Clinical Outcomes in Critically Ill Coronavirus Disease 2019 Patients: A Unique New York City Public Hospital Experience

Vikramjit Mukherjee, Alexander T. Toth, Madelin Fenianos, Sarah Martell, Hannah C. Karpel, Radu Postelnicu, Alok Bhatt, Himanshu Deshwal, Elana Kreiger-Benson, Kenneth Brill, Sandra Goldlust, Sunil Nair, B. Corbett Walsh, David Ellenberg, Gabriela Magda, Deepak Pradhan, Amit Uppal, Kerry Hena, Nishay Chitkara, Carlos L. AlviarAshwin Basavaraj, Kelsey Luoma, Nathan Link, Douglas Bails, Doreen Addrizzo-Harris, Daniel H. Sterman

Research output: Contribution to journalArticlepeer-review

17 Scopus citations

Abstract

Objectives: To explore demographics, comorbidities, transfers, and mortality in critically ill patients with confirmed severe acute respiratory syndrome coronavirus 2. Design: Retrospective cohort study. Setting: Data were collected from a large tertiary care public hospital ICU that is part of the largest public healthcare network in the United States. Patients: One-hundred thirty-seven adult (≥ 18 yr old) ICU patients admitted between March 10, 2020, and April 7, 2020, with follow-up collected through May 18, 2020. Interventions: None. Measurements: Demographic, clinical, laboratory, treatment, and outcome data extracted from electronic medical records. Main Results: The majority of patients were male (99/137; 72.3%) and older than 50 years old (108/137; 78.9%). The most reported ethnicity and race were Hispanic (61/137; 44.5%) and Black (23/137; 16.7%). One-hundred six of 137 patients had at least one comorbidity (77.4%). One-hundred twenty-one of 137 (78.1%) required mechanical ventilation of whom 30 (24.8%) moved to tracheostomy and 46 of 137 (33.6%) required new onset renal replacement therapy. Eighty-two of 137 patients (59.9%) died after a median of 8 days (interquartile range 5-15 d) in the ICU. Male sex had a trend toward a higher hazard of death (hazard ratio, 2.1 [1.1-4.0]) in the multivariable Cox model. Conclusions: We report a mortality rate of 59.9% in a predominantly Hispanic and Black patient population. A significant association between comorbidities and mortality was not found in multivariable regression, and further research is needed to study factors that impact mortality in critical coronavirus disease 2019 patients. We also describe how a public hospital developed innovative approaches to safely manage a large volume of interhospital transfers and admitted patients.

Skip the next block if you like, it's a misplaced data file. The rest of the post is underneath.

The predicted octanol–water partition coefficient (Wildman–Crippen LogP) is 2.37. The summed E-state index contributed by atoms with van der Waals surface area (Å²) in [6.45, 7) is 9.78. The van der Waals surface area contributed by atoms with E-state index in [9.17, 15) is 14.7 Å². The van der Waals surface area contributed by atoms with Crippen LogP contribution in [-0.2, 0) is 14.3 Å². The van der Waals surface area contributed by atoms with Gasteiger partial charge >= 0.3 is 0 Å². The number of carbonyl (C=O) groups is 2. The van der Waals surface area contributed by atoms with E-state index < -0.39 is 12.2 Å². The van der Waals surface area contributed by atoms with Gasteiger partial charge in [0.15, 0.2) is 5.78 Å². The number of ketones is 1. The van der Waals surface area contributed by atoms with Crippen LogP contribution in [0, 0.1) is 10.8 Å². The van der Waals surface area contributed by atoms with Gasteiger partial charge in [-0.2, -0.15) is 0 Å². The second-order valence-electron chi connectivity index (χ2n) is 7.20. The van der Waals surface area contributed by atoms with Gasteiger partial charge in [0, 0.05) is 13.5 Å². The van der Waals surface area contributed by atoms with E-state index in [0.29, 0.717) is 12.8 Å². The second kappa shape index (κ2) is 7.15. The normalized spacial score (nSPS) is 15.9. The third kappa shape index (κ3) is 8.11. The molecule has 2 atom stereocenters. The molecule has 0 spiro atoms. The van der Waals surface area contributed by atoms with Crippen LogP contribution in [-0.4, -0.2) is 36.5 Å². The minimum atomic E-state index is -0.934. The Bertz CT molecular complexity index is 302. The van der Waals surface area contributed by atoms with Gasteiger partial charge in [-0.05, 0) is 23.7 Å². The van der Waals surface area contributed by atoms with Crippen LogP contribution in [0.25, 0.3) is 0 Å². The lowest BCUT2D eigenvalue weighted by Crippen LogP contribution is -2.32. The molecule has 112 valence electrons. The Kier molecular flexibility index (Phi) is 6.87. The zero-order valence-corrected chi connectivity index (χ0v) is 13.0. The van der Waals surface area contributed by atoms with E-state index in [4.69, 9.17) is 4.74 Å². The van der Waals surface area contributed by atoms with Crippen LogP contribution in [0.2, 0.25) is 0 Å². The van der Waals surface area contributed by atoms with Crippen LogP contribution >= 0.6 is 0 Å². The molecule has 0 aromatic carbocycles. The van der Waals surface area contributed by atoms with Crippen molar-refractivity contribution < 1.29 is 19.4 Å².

Original languageEnglish
Pages (from-to)E0188
JournalCritical Care Explorations
Volume2
Issue number8
DOIs
StatePublished - 19 Aug 2020
Externally publishedYes

Keywords

  • comorbidity
  • coronavirus disease 2019
  • healthcare disparities
  • intensive care
  • mechanical ventilation
  • mortality

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